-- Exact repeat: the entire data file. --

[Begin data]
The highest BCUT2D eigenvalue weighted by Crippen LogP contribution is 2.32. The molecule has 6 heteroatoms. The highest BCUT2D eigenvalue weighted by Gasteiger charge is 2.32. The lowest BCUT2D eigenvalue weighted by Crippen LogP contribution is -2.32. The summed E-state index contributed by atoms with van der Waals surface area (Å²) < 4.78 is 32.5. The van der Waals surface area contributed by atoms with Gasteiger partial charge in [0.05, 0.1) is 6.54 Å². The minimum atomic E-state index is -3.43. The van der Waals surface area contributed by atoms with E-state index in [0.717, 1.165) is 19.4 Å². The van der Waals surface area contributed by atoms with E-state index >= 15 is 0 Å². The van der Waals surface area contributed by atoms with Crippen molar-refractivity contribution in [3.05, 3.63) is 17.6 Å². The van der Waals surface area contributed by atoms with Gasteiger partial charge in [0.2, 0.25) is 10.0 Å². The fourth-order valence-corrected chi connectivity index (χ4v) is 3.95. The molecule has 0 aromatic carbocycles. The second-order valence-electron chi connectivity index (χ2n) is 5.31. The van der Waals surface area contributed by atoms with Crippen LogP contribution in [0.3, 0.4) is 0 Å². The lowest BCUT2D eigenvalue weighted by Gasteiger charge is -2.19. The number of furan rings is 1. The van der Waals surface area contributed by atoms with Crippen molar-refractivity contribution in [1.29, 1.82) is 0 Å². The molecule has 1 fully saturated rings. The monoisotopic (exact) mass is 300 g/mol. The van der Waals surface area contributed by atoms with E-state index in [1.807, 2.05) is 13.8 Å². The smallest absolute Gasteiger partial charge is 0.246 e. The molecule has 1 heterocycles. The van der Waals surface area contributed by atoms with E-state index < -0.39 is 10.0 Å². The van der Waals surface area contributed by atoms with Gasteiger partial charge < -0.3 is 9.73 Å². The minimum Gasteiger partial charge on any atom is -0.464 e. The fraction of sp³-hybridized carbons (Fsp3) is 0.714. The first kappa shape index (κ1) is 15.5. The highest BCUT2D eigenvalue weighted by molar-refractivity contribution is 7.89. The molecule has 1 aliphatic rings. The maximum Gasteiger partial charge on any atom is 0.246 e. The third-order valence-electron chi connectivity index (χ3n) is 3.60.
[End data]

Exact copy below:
The highest BCUT2D eigenvalue weighted by Crippen LogP contribution is 2.32. The molecule has 6 heteroatoms. The highest BCUT2D eigenvalue weighted by Gasteiger charge is 2.32. The lowest BCUT2D eigenvalue weighted by Crippen LogP contribution is -2.32. The summed E-state index contributed by atoms with van der Waals surface area (Å²) < 4.78 is 32.5. The van der Waals surface area contributed by atoms with Gasteiger partial charge in [0.05, 0.1) is 6.54 Å². The minimum atomic E-state index is -3.43. The van der Waals surface area contributed by atoms with E-state index in [0.717, 1.165) is 19.4 Å². The van der Waals surface area contributed by atoms with E-state index >= 15 is 0 Å². The van der Waals surface area contributed by atoms with Crippen molar-refractivity contribution in [3.05, 3.63) is 17.6 Å². The van der Waals surface area contributed by atoms with Gasteiger partial charge in [0.2, 0.25) is 10.0 Å². The fourth-order valence-corrected chi connectivity index (χ4v) is 3.95. The molecule has 0 aromatic carbocycles. The second-order valence-electron chi connectivity index (χ2n) is 5.31. The van der Waals surface area contributed by atoms with Crippen LogP contribution in [0.3, 0.4) is 0 Å². The lowest BCUT2D eigenvalue weighted by Gasteiger charge is -2.19. The number of furan rings is 1. The van der Waals surface area contributed by atoms with Crippen molar-refractivity contribution in [1.29, 1.82) is 0 Å². The molecule has 1 fully saturated rings. The monoisotopic (exact) mass is 300 g/mol. The van der Waals surface area contributed by atoms with E-state index in [1.807, 2.05) is 13.8 Å². The smallest absolute Gasteiger partial charge is 0.246 e. The molecule has 1 heterocycles. The van der Waals surface area contributed by atoms with E-state index < -0.39 is 10.0 Å². The van der Waals surface area contributed by atoms with Gasteiger partial charge < -0.3 is 9.73 Å². The minimum Gasteiger partial charge on any atom is -0.464 e. The fraction of sp³-hybridized carbons (Fsp3) is 0.714. The first kappa shape index (κ1) is 15.5. The highest BCUT2D eigenvalue weighted by molar-refractivity contribution is 7.89. The molecule has 1 aliphatic rings. The maximum Gasteiger partial charge on any atom is 0.246 e. The third-order valence-electron chi connectivity index (χ3n) is 3.60.